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A Press Card is a Privilege, not a Licence

The country's Press is at the crossroads, and the line between reported truth, and fiction, can be dangerously thin

By Pranab Bora

Assam–and India’s–Press is at the crossroads. Worse, it is caught in the crosscurrents of survival, success and narrow self-interest, the arrest of a few Guwahati ‘journalists’ because of alleged misdoings could be an example of  a media organisation being sucked in by the whirlpool thus created.

The rot runs deep. Allegations include charges of “booms” (microphones) allegedly being sold by media houses to ‘reporters’ who, in a strange reversal of roles, are expected to pay the management monthly ‘rent’, having been ‘empowered’ with a ‘Press’ card and a microphone they can stick into just about anyone’s face. 

The mobile phone, of course, is the easily accessible, visual-recording device that can go anywhere, anytime.

Such a ‘reporter’, having made the ‘investment’, now has a free run, sending in non-news that allegedly is randomly run on some portals and channels, not too many questions asked, so long as the reporter pays the management the rent agreed upon.

The ‘paid news’ phenomenon

Something like this, of course, isn’t exactly a new scenario—it is believed to have existed for many years now, much before the Internet, or even television, became new-age media platforms.

Setting the trend back then—and it continues to remain that way, sadly, if allegations are to be believed—were some “paid news” publications that charged for ‘news’ published, on a column-centimetre basis. 

The creators of India’s “paid news” phenomenon, it is believed, weren’t small time get-rich-quick Internet waylayers but media behemoths who walked the corridors of power and had been given to believe that they helped set the agenda of the country.

The Press in the time of the Pandemic

The pandemic brought about another strange phenomenon: Aware of the goodies that can be raked in during an economic slowdown courtesy a ‘Press’ card, many more took to the profession. 

A small investment in a website brought about easy money, perceived impunity from the law, access to the moneyed, and the monstrous, and access to the powers that be, who were often happy to open their doors to such elements so long as they served their political interests.

Devastating consequences on the Press

The collective consequences over the years have been devastating: one-sided reporting, blackmail, shamelessly partisan writing, misplaced patriotism, blatant violation of personal space, deafeningly loud prime-time hours on television, and blatant political propaganda on all media platforms, print, television and the Internet.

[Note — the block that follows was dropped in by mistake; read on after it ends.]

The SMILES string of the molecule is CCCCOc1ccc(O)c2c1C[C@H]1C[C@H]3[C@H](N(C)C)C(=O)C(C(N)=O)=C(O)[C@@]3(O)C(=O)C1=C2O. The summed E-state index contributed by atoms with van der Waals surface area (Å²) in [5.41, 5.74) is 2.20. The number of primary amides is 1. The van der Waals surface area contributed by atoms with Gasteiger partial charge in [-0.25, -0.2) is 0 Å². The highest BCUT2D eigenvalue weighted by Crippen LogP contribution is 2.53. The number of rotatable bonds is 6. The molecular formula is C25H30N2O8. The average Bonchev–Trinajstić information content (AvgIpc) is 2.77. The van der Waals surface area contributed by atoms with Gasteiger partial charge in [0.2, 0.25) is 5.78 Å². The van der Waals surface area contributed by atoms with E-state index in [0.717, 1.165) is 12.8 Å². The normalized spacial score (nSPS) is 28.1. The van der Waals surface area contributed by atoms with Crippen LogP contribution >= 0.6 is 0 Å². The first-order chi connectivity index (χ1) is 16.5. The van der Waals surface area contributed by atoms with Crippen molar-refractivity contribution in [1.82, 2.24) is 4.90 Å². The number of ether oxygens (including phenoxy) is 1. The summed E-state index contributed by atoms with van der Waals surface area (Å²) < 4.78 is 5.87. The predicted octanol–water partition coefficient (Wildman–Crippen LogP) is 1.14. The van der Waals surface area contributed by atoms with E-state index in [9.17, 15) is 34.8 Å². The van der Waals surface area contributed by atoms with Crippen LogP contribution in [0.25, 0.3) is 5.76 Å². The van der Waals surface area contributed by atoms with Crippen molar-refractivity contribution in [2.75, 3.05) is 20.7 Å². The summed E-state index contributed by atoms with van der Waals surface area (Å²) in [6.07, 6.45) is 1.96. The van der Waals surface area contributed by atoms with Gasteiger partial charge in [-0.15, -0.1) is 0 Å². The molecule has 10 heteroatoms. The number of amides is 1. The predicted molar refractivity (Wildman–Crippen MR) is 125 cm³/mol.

The country’s economic forces have added to all of this: the more the circulation, the higher the advertisement rates in print, the more the TRP the higher the advertisement rates in television, and now the higher the number of ‘Likes’ and ‘followers’ on the Internet, the higher the advertisement rates a website can demand. Many, quite obviously, decided to take shortcuts to such success.

Sanctity of content takes a beating 

It is often here that the dirt flows in. The sanctity of clean, well-reported, unbiased, balanced content has taken a beating like never before, and just about everyone is at fault. 

The line between fact and fiction as reported in the Press now can be dangerously thin. 

Waylayers and a mad race for ‘Who breaks a ‘Breaking News’ first’ have led to an unprecedented number of concocted stories and visuals of everything unthinkable.

An effort to regain self-respect

The question that now needs to be answered is rather simple: What does the Press do to cleanse itself of its misery, and regain its self-respect? 

Not that there aren’t bodies to make this happen: the Press Council of India along with the Editors Guild of India need to take the lead, and very soon, in cleaning up the mess that the media is in. Press clubs that have sprouted up across the country should be taken on board. Content must once again be made king.

But most of all, reporters in this country must realise and understand a fact of life in this profession: that a Press Card is a privilege, not a licence.

Founder Editor... Formerly resident editor (east and northeast) with The Telegraph, editor (Assamese) with The Sunday Indian, has worked with India Today, National Herald and The Sentinel. Has written for India Today Travel Plus, Darpan, The Pioneer, Hindustan Times online edition, The Times of India. Lyricist and singer, enjoys composing, photography, being a chef and travelling